But supporters of Invisible Children, like former child abductee Jacob Acaye (who is also featured in the controversial video), are quick to argue that the video raises awareness of a humanitarian crisis that many in the West know little about. Acaye, now 21 and studying law in Kampala, told The Guardian earlier last week that, “Until now, the war that was going on has been a silent war.”

The Center for American Progress’ Sarah Margon also credits the group’s grassroots mobilization efforts for contributing to the passage of the 2009 LRA Disarmament and Northern Ugandan Recovery Act. This piece of legislation provided emergency aid that has been vital to rebuilding Northern Uganda.

Regardless of where you come down on Kony 2012, most media watchers agree that the video’s popularity highlights the growing power of web video and social media in shaping public opinion. It has already set newweb traffic records, and even garnered a mention from White House spokesman Jay Carney last Thursday during his daily briefing.

How a small newspaper registered its protest

Stories of newspapers running blank editorials and news columns during the censorship era of the Emergency in the mid-1970s are legion.

But in this day and age, when space is calculated in square centimetres?

Star of Mysore, the 35-year-old evening newspaper from Mysore, ran this front-page on March 3 to protest the murderous assault on journalists by lawyers in Bangalore.

A front-page editorial noted grimly:

 “The Fourth Estate is the new target.

“In the new resurgent India, the media has played its role in exposing the wrongs done to this nation by its own people and has given voice to the weak. The Press, the fourth pillar of democracy, has so far kept check on the three other powerful pillars—the Executive, the Legislature and the Judiciary—and has done so in the interest of keeping the citizenry of this nation informed and to get it involved in national issues.

“This success of the media in getting people involved in issues that concern the nation is what has made the other three pillars uncomfortable…. A media that helps create awareness among the citizenry making it pro-active is not in the interest of the powerful in the other three pillars of democracy. And so, on March 2, while a certain section of lawers went on a thrshing spree on media persons, the police stood like helpless bystanders.”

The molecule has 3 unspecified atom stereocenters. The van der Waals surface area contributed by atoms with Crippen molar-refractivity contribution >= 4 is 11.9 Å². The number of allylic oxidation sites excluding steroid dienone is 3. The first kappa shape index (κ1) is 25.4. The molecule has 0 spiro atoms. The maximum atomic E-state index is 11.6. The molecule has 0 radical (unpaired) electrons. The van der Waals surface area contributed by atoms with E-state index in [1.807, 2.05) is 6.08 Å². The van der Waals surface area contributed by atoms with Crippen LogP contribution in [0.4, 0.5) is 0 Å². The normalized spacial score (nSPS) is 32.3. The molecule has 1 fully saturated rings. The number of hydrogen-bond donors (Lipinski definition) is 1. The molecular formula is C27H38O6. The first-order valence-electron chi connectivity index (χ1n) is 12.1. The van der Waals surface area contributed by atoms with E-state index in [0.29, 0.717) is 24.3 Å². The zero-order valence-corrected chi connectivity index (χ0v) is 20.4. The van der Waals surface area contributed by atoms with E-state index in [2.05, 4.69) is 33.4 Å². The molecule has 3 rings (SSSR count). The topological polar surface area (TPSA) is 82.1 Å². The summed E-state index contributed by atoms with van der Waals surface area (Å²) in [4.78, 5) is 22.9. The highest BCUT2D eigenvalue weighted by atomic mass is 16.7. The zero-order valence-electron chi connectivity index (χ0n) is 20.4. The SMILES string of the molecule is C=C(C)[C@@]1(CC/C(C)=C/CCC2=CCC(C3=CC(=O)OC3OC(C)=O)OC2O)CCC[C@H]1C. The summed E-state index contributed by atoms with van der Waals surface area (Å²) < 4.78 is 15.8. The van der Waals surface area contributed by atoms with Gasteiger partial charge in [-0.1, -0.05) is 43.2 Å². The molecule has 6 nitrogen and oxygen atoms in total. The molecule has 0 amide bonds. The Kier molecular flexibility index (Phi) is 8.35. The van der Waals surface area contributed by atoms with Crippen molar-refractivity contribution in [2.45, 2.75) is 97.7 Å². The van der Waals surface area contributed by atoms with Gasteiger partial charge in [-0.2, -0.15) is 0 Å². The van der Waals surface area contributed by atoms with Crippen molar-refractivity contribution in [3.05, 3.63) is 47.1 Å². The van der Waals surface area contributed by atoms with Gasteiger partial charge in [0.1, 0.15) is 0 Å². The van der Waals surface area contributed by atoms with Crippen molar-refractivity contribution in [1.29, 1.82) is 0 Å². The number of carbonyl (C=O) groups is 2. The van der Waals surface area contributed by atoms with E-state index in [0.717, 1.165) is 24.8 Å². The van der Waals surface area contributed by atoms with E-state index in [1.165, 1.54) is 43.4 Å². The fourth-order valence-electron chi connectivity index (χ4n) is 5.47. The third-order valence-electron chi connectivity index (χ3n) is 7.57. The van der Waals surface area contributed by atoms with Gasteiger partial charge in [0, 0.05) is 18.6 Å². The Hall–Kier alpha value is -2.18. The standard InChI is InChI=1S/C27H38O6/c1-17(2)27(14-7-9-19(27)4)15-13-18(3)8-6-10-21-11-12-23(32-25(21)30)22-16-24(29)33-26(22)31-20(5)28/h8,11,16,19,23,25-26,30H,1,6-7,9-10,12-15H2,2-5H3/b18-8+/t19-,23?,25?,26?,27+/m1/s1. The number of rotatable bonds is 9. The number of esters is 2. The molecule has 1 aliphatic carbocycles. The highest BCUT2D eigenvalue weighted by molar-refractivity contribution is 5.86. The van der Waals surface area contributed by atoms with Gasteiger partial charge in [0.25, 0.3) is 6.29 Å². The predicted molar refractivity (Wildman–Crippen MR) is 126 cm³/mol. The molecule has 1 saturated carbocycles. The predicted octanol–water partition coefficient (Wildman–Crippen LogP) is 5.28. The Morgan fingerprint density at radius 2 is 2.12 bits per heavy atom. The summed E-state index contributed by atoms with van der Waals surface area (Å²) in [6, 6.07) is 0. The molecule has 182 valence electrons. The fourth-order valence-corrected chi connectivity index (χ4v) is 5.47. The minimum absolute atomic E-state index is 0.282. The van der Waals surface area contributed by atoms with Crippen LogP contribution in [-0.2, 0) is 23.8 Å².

Image: courtesy Star of Mysore

A blank editorial, a black editorial & a footnote

When Indira Gandhi introduced media censorship as part of the Emergency in 1975, Indian newspapers ran blank editorials as a form of protest.

The Kannada newspaper Vijaya Karnataka, belonging to The Times of India group, runs a blank (and black) editorial today, in protest against what happened in the State legislative assembly on Monday, during the trust vote moved by the chief minister B.S. Yediyurappa.

And in white type set on 60% black, editor Vishweshwar Bhatwrites this small footnote at the bottom:

“The unseemly occurrences in the assembly on Monday should make every citizen bow his head in shame. The manner in which our elected representatives behaved is unpardonable. They have dealt a deadly blow to democracy. While criticising this, we symbolically represent the silent outrage of the people in this form.”

 

 

(Courtesy: Churumuri)

Every channel is a winner in great poll race

For politicians, an election is a loaded game: there is one winner and the rest are losers. Sometimes you win, sometimes you lose. Unless, of course, it is a hung parliament or assembly.

Not so for those in the business of capturing their victories and defeats.

All three of India’s leading English news channels are claiming that they were the channel of choice on results day, March 6, when the verdict of the elections to the five State assemblies, including Uttar Pradesh, came out.

Times Now* newspaper advertisement: “Times Now reaffirms its undisputed leadership on election counting day.” Citing TAM ratings, it claims fullday viewership of 39% (versus 23% for CNN-IBN and 22% for NDTV), and primetime (7pm to 11 pm) viewership of 48% (versus 18% for CNN-IBN and 20% for NDTV).

# CNN-IBN newspaper advertisement: “Elections = CNN-IBN & IBN7. India’s best team = India’s best results. CNN-IBN, IBN7 and The Week post-poll conducted by CSDS gets the projections right again.” On air, CNN-IBN says it was the most watched of the channels.

# NDTV 24×7 newspaper advertisment: “Who won the election without any shouting and screaming? NDTV24x7 had more viewers than all other news channels COMBINED.” Using an opinion poll by GfK-Mode in 11 cities (sample size 5,000), NDTV claims it had 51% viewership compared with CNN-IBN’s 19%, Times Now’s 15% and Headlines Today’s 10%.

* Disclosures apply

by churumuri